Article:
Film – The Hobbit

The idea of a quest has long been a feature of literature and story telling.  From Gilgamesh, to Odysseus, to Aeneas, to Galahad and Lancelot, to Don Quixote and even through to Holden Caulfield.  The characters go off in order to resolve something and generally find themselves changed.  Or sometimes dead.

And so we come to the latest Peter Jackson film of a Tolkien work.   Bilbo Baggins, a homeloving, peaceful hobbit, is recruited to go on a quest with a gang of dwarves [or dwarfs although, technically, the plural of dwarf is dwarrow] and off we go.  There are, as you’d expect, orcs, elves and the suchlike. And adventures.  Well, I say adventures but this film is about as exciting and carries as much threat as an episode of Miffy.

I’ll cut to the chase.  I hated this film.  It bored me rigid.  And it bored me rigid for a long time.  It looks spectacular and I can only applaud the people who have imagined the scenes and worked to make them appear as “real” as they do.  But spectacular will only make up for so much of a lack of immediacy in story-telling.  The technology is impressive as far as the CGI is concerned but again I struggled to find 3D interesting.  This technology still hasn’t developed into anything beyond a gimmick and, in my view, will never cover for anything in the cinematic experience that is lacking in terms of plot and character.  Since the development of film, I can only see the introduction of sound as being a monumental shift in story-telling and film-making.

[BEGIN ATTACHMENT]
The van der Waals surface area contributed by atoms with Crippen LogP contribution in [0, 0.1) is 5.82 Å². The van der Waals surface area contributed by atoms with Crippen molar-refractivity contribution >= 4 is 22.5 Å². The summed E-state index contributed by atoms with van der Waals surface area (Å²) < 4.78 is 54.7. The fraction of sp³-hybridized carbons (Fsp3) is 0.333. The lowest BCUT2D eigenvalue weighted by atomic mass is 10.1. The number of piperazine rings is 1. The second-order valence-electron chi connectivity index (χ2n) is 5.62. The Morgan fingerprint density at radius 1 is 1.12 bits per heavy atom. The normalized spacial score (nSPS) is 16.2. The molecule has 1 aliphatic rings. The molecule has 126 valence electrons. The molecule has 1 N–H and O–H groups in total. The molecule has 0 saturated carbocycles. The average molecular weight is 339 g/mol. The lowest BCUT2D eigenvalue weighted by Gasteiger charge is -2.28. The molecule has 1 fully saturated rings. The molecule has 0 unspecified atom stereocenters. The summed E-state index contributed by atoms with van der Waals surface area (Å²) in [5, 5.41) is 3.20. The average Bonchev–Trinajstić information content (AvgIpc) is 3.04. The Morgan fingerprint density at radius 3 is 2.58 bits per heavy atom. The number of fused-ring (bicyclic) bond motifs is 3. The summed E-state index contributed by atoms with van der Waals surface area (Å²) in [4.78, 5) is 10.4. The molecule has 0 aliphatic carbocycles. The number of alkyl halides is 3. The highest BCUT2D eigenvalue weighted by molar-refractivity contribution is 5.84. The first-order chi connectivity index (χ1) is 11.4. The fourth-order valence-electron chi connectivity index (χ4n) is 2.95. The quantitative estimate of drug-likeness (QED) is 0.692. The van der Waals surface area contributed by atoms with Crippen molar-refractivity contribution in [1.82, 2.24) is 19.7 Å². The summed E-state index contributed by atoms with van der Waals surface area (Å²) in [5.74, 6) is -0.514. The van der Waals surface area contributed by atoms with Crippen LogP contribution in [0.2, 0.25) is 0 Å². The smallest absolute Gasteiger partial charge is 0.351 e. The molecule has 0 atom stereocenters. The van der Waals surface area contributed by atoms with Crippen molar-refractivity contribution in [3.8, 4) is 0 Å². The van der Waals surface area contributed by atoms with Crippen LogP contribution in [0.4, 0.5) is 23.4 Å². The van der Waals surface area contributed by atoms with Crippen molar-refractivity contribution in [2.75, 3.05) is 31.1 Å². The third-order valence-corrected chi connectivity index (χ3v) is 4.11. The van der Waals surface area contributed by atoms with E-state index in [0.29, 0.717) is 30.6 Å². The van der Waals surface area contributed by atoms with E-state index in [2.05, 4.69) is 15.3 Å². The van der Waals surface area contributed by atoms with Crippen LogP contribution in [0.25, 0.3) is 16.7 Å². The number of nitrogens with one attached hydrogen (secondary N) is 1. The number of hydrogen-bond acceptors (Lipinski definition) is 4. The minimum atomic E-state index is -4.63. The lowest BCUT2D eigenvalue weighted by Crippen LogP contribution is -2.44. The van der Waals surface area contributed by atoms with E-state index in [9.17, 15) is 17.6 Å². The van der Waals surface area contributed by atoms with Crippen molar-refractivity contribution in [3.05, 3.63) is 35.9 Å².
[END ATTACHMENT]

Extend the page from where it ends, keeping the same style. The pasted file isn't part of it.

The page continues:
The original book is three hundred pages long.  This film is part one of three and I was in the cinema for three hours.  I would expect to have read much of the book for myself in that time.  This film is bloated and stodgy, even in the scenes that are supposed to be exciting.  Here’s an example:  The dwarves are captured by goblins.  The scene is fantastic and a triumph of CGI.  Thanks to Gandalf they make their escape.  And off they go slashing and stabbing and running through an incredible scene of rope bridges, and rocky underground paths, fighting thousands of goblins. ” Wow!”  you say as they charge about.  But they carry on charging about and slashing and stabbing.  And carry on, and on, and on and well, you get the gist.  It goes on for so long that it’s fair to assume that they’re all going to get through it and so the sense of threat is lost.  But still they go.  On and on.

And this happens over and over.  There’s little in the way of character here [a flaw shared with Tolkien] and so it’s hard to really care whether the dwarves succeed or not and the excitement is not exciting so the film really starts to drag.  Tolkien was heavily influenced by early English, Norse and Icelandic sagas.  These stories are short, immediate, believable and engaging.  This film and many of Tolkien’s works are the very opposite.  They are plodding, repetitive and tedious.  So I guess Jackson is true to his source material. And that’s not always such a good thing.

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